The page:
In our consideration of the justice system, we have been careful to note that there is an additional factor which may not be quite so obvious as the Procurator Fiscal and the Sheriff – the defence lawyer. The defence lawyer played a part in most of these cases from an early stage. When the miners appeared in court, many of them were represented by a lawyer, whether the duty solicitor, a union solicitor or some other solicitor. That lawyer would offer advice on the key questions of how to plead, whether bail would be granted and what the penalty would be following a plea of guilty or a finding of guilt after trial.
These days, that lawyer and the accused person would be informed by a summary of evidence attached to the complaint served on the accused. This allows for a more meaningful discussion than would have been possible in the days of the Strike when the only information would be the bare terms of the charge and whatever could be gleaned from the miner, in far from ideal circumstances with an often confused and vulnerable man in custody for the first time in busy, noisy and disorientating cells in the court.
On the question of bail, the Strike pre-dates the impact on our courts of the Human Rights Act 1998 (given effect in Scotland from May 1999 through the Scotland Act 1998). This means that the attitude of the Crown was frequently given greater weight and less scrutiny than would be the case now.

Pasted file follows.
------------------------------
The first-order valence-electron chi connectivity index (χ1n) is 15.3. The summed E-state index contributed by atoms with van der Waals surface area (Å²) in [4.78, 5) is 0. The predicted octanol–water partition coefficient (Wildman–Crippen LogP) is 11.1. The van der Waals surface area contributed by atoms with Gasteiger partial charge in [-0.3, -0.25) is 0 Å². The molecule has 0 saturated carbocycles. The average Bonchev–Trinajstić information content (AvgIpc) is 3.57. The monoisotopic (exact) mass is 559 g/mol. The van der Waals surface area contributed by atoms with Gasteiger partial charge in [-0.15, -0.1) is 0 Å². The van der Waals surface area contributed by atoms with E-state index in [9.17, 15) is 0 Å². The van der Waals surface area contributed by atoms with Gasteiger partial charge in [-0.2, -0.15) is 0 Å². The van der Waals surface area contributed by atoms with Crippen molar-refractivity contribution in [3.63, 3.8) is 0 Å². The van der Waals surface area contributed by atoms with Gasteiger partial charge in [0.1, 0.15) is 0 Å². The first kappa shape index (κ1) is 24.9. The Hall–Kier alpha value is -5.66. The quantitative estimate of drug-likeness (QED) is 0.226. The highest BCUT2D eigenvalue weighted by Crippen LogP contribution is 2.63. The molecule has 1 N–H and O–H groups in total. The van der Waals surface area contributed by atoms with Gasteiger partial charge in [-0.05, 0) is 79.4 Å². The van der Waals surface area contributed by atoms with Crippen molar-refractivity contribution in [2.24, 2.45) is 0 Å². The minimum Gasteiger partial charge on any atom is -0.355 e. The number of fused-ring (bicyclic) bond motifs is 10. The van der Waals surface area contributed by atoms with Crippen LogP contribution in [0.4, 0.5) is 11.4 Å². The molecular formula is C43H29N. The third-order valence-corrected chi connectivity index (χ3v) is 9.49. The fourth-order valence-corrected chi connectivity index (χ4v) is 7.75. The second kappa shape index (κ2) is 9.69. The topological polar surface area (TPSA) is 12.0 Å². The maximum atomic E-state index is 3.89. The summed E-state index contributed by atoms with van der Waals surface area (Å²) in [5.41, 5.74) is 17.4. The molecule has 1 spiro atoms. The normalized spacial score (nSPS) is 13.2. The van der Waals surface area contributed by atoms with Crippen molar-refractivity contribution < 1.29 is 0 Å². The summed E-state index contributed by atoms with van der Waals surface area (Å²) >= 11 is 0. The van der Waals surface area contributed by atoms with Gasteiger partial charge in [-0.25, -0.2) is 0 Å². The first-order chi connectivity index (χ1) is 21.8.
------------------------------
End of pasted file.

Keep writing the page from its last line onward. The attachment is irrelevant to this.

From what we have heard, there were situations where the impact of the justice system on an individual developed as follows – if the first accused miner to appear from custody was refused bail on a plea of not guilty, and we heard of this happening, word would spread in the cells among other accused persons and in the court among the lawyers. This often resulted in reconsideration of a previously instructed plea of not guilty, as it was sometimes easier to obtain release by pleading guilty (which opened up the possibility of, for example, a fine to deal with the matter). Those already on bail, in particular if that was for a matter also related to the Strike, may well have been advised that they would be better off pleading guilty if their priority was to obtain their release. Following pleas of guilty, many men were indeed fined. We have heard complaints about the level of fines imposed which many are convinced were higher for some than fines for equivalent behaviour which was unrelated to the Strike but, for obvious reasons, a fine would almost always be considered preferable to a remand in custody.